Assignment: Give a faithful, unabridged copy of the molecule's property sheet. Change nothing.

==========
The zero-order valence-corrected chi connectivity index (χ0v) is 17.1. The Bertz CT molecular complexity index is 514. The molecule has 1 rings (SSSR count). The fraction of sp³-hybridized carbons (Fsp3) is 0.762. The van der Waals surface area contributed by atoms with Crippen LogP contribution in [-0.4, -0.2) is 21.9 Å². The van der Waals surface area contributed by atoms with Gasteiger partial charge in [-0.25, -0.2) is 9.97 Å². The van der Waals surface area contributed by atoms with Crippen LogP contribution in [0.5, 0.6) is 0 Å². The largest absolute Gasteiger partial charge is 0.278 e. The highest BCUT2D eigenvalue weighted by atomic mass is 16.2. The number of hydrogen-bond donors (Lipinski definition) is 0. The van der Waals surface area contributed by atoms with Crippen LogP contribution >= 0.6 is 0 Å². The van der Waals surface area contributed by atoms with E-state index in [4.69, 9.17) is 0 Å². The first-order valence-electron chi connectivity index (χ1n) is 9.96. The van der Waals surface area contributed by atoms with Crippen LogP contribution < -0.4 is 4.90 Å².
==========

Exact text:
The zero-order valence-corrected chi connectivity index (χ0v) is 17.1. The Bertz CT molecular complexity index is 514. The molecule has 1 rings (SSSR count). The fraction of sp³-hybridized carbons (Fsp3) is 0.762. The van der Waals surface area contributed by atoms with Crippen LogP contribution in [-0.4, -0.2) is 21.9 Å². The van der Waals surface area contributed by atoms with Gasteiger partial charge in [-0.25, -0.2) is 9.97 Å². The van der Waals surface area contributed by atoms with Crippen LogP contribution in [0.5, 0.6) is 0 Å². The largest absolute Gasteiger partial charge is 0.278 e. The highest BCUT2D eigenvalue weighted by atomic mass is 16.2. The number of hydrogen-bond donors (Lipinski definition) is 0. The van der Waals surface area contributed by atoms with Crippen LogP contribution >= 0.6 is 0 Å². The van der Waals surface area contributed by atoms with E-state index in [4.69, 9.17) is 0 Å². The first-order valence-electron chi connectivity index (χ1n) is 9.96. The van der Waals surface area contributed by atoms with Crippen LogP contribution < -0.4 is 4.90 Å².